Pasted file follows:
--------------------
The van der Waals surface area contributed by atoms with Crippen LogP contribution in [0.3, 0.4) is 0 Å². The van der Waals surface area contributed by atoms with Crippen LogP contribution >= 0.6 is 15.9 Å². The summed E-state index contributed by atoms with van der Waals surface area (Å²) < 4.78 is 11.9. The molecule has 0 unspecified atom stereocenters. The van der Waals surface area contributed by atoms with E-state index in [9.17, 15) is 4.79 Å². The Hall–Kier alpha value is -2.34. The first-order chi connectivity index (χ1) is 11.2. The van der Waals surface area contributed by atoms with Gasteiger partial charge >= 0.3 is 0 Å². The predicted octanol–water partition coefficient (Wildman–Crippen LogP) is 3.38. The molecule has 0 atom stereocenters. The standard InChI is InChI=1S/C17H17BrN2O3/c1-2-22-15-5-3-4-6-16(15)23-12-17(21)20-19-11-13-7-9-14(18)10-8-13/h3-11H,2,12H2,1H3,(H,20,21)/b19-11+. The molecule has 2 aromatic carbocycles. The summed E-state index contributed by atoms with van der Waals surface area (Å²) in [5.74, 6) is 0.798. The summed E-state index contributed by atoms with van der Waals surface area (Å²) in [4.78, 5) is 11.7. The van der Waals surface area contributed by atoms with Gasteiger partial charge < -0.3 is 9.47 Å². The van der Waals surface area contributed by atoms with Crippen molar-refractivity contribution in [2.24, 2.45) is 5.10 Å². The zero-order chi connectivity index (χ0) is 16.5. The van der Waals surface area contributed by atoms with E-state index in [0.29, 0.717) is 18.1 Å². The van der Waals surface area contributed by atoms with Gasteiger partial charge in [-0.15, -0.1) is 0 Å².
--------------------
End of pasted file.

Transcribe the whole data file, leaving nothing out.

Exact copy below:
The van der Waals surface area contributed by atoms with Crippen LogP contribution in [0.3, 0.4) is 0 Å². The van der Waals surface area contributed by atoms with Crippen LogP contribution >= 0.6 is 15.9 Å². The summed E-state index contributed by atoms with van der Waals surface area (Å²) < 4.78 is 11.9. The molecule has 0 unspecified atom stereocenters. The van der Waals surface area contributed by atoms with E-state index in [9.17, 15) is 4.79 Å². The Hall–Kier alpha value is -2.34. The first-order chi connectivity index (χ1) is 11.2. The van der Waals surface area contributed by atoms with Gasteiger partial charge >= 0.3 is 0 Å². The predicted octanol–water partition coefficient (Wildman–Crippen LogP) is 3.38. The molecule has 0 atom stereocenters. The standard InChI is InChI=1S/C17H17BrN2O3/c1-2-22-15-5-3-4-6-16(15)23-12-17(21)20-19-11-13-7-9-14(18)10-8-13/h3-11H,2,12H2,1H3,(H,20,21)/b19-11+. The molecule has 2 aromatic carbocycles. The summed E-state index contributed by atoms with van der Waals surface area (Å²) in [5.74, 6) is 0.798. The summed E-state index contributed by atoms with van der Waals surface area (Å²) in [4.78, 5) is 11.7. The van der Waals surface area contributed by atoms with Gasteiger partial charge < -0.3 is 9.47 Å². The van der Waals surface area contributed by atoms with Crippen molar-refractivity contribution in [2.24, 2.45) is 5.10 Å². The zero-order chi connectivity index (χ0) is 16.5. The van der Waals surface area contributed by atoms with E-state index in [0.29, 0.717) is 18.1 Å². The van der Waals surface area contributed by atoms with Gasteiger partial charge in [-0.15, -0.1) is 0 Å².